06 December 2010 1220 Views

“TRON: Legacy” Film Review: It Fights For The Users

by Dan Koelsch

We’ve been covering the viral campaign for Disney’s TRON: Legacy for over a year, and our readers know how much the film’s marketing has slowly saturated the site. Obviously, the real question is whether if the TRON sequel is worth all this attention. Find out in my review of this year’s most anticipated film in geekdom.

First, a little background on the original 1982 TRON. Kevin Flynn, owner of Flynn’s Arcade, a former game programmer who worked at software company Encom when fellow programmer, Ed Dillinger, stole his ideas for several video games that are now very popular. Dillinger got promoted and fired Flynn. Since then, Flynn has been trying to hack into the Master Control Program created by Dillinger to find evidence, but the program, which monitors all programs at Encom, grows more intelligent and blocks him out. Finally, with the help of Encom employees Alan Bradley and Lora, Flynn breaks into Encom, but when he tries to hack into MCP there, he gets digitized in the mainframe where programs are people that look like their creators. Once in this digital world, Flynn must find away to survive the games and destroy MCP, with the help of TRON, the program created by Alan as a watchdog for MCP. Flynn eventually gets out, gets his proof, and rises to the top of Encom.


TRON: Legacy picks up 28 years later. Flynn (Jeff Bridges) has been missing for years, so his son Sam (Garrett Hedlund) owns 51% of the company, but doesn’t want to take control. Unfortunately, this means that family friend Bradley (Bruce Boxleitner) has been pushed aside, and Encom isn’t the innovative, free-spirited company Kevin had tried to make. Bradley gets a message from the arcade, so Sam checks it out. While accessing the computer in a secret office behind the TRON game machine, Sam gets digitized himself into a new computer world. There, he too must survive the games, though in this world, Clu 2 (Flynn’s program) is in control. Kevin Flynn’s apprentice Quorra (Olivia Wilde) saves him and takes him to his father. There we learn about the world Flynn was trying to create and how it became corrupted thanks to Clu 2, leaving Flynn a refugee on the outskirts of the Grid. The only hope they have of overthrowing Clu and rescuing Flynn is to get to the portal to the real world, which closes in just a few hours, but is on the other side of the Grid.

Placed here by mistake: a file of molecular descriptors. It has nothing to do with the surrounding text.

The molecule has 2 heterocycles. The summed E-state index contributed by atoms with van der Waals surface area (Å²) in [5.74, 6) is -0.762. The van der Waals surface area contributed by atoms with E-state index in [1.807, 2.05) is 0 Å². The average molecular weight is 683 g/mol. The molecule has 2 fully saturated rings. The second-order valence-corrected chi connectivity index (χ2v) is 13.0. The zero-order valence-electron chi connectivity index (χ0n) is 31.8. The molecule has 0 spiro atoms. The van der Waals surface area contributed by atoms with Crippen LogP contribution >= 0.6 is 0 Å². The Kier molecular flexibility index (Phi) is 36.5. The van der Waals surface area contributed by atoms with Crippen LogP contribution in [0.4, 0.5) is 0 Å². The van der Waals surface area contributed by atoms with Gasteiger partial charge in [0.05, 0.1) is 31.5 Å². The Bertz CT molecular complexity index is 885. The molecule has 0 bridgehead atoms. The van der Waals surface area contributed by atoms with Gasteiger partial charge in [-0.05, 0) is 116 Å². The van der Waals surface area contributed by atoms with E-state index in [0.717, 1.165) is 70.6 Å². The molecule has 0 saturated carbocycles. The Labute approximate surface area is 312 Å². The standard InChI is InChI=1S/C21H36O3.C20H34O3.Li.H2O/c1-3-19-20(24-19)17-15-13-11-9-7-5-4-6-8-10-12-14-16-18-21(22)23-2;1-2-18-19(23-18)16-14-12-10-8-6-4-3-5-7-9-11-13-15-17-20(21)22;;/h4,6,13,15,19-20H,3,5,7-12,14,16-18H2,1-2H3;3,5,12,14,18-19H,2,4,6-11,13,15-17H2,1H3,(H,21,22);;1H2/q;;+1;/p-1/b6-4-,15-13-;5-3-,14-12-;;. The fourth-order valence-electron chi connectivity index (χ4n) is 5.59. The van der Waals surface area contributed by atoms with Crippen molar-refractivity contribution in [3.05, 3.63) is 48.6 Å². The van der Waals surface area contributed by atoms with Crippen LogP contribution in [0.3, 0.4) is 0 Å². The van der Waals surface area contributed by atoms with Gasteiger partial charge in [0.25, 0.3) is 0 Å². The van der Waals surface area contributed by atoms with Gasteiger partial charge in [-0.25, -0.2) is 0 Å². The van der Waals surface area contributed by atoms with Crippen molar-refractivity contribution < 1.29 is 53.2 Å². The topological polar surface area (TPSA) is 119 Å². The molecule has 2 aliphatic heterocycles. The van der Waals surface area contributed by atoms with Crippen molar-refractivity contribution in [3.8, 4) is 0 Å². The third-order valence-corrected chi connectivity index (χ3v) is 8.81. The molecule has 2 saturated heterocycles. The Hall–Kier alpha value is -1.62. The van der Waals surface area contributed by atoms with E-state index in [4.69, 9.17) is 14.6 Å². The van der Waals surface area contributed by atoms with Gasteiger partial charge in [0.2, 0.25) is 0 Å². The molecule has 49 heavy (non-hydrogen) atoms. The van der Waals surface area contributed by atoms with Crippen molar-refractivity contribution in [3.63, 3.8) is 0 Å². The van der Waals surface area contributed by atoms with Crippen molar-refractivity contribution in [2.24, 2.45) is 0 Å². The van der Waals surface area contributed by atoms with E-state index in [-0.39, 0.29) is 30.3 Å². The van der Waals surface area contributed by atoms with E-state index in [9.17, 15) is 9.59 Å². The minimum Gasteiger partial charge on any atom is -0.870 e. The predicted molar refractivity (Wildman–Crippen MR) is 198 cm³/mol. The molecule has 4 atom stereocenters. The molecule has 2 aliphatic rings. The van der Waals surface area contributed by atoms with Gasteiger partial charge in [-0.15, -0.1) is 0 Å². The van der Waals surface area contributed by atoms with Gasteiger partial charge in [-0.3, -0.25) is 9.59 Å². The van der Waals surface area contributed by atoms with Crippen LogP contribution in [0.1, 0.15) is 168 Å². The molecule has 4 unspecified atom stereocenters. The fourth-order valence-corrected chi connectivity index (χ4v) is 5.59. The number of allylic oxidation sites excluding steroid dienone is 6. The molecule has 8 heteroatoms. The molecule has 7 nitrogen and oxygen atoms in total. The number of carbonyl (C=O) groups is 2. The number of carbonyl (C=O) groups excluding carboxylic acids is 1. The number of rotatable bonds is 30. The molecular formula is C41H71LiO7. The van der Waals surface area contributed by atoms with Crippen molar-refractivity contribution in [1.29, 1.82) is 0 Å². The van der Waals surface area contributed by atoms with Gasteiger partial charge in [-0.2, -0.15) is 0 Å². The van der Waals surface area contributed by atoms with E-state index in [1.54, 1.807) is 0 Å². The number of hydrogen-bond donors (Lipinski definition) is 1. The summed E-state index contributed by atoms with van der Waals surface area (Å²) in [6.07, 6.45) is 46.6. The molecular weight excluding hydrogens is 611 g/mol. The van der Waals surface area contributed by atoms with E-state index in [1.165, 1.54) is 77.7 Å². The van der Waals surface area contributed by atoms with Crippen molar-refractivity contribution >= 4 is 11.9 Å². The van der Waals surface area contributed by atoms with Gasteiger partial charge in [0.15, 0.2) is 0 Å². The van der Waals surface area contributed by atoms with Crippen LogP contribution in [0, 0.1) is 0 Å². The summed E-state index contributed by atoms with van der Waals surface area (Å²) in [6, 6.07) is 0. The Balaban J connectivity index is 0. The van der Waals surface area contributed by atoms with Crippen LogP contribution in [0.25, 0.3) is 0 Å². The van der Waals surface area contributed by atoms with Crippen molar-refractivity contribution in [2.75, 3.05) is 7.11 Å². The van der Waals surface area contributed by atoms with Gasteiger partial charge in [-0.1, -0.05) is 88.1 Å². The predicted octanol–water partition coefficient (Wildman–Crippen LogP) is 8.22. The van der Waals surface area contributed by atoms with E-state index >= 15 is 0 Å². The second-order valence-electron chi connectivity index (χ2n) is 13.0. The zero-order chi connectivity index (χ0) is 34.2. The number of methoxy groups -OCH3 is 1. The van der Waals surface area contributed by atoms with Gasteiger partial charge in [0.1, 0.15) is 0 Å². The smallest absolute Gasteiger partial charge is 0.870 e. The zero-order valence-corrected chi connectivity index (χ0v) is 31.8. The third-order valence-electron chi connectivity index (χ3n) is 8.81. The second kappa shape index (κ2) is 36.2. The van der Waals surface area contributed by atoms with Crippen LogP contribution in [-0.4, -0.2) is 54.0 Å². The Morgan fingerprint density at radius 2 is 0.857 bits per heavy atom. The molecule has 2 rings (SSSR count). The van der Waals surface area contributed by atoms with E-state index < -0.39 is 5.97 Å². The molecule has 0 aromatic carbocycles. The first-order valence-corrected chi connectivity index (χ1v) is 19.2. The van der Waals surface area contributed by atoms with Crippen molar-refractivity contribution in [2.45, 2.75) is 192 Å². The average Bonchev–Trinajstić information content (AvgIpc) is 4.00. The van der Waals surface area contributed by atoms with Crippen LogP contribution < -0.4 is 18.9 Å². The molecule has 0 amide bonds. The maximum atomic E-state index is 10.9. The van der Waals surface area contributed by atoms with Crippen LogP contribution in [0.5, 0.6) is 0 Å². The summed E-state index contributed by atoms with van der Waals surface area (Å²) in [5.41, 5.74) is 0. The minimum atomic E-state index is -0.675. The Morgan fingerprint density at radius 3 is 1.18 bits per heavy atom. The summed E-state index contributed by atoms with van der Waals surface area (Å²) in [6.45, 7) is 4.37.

I’m a fan of the original TRON, even if the graphics and costumes are infamously dated. The idea of a digital world we didn’t know existed is fascinating. TRON: Legacy takes that concept to a whole new level, as Flynn has bigger ideas for what to do with his creation. With newer effects and a deeper mythology, there’s a lot to take in, and it gives the characters (both good and “evil”) more meaning behind their actions. The final confrontation between Clu 2 and the Flynns actually makes you feel bad for the program. We learn about what causes the rift between Kevin and his program, which happens to be the “miracle” that we hear about both earlier in the film and in the viral campaign.





Needless to say, the visuals are the one aspect of this film that will blow you away. Seeing it in IMAX 3D (as I did) is truly the only way to go, and the screen is engulfed in a beautifully dark landscape. The incredible soundtrack by Daft Punk also deserves the IMAX treatment. The games are the highlight of the new graphics, with a great light-cycle sequence that blows the original out of the water. I was even impressed with the computer animation of Clu 2, who is meant to look like an un-aged Flynn. Sure, there were a few moments where it went a bit Polar Express, but otherwise, it’s hard to complain.


However, the superficial aspects of TRON: Legacy are not the sole reason to see this film. The acting is great, with Bridges picking up right where he left off in the original, playing what looks like a genius-Lebowski. Boxleitner brings a poise and humility that lets you know Sam had a good role model growing up in Alan, and, maybe more importantly, that the program TRON (which makes a too spoilerific appearance in the film to talk about in detail) has a noble backbone. Clu isn’t as annoyingly robotic as in the original, and in fact has a certain rage behind him that makes him fun to watch. Hedlund does a solid job as Sam, though I felt he was having just a bit too much fun with his life (and father’s) on the line.


As mentioned before, the mythology continued and created in the film show that Disney isn’t just in it to give you one big splash of pretty colors. There’s a lot brought over from the original outside of the machines, ranging from major themes (digital world having potential for perfection) to even lines of dialogue (Encom must have a thing for big doors). We know there’s a sequel in the works, and the writers obviously went out of the way to make sure there were some loose ends and themes to touch on in new stories. Unfortunately, those loose ends were sometimes obvious, such as when we see an early cameo that harkens back to the original TRON yet is never touched upon again. Also, the background information is a bit confusing, and several things aren’t fully explained, such as Clu 2’s master plan that the Flynn’s find out near the end.


Overall, this film is a must-see for any TRON fan. Fortunately, if you haven’t seen the original, you’ll still understand and appreciate Legacy, especially thanks to the exposition in the beginning. The great visual effects and music will give your senses a treat, but the potentially extensive mythology and interesting characters will treat your brain.

Final Grade: B+



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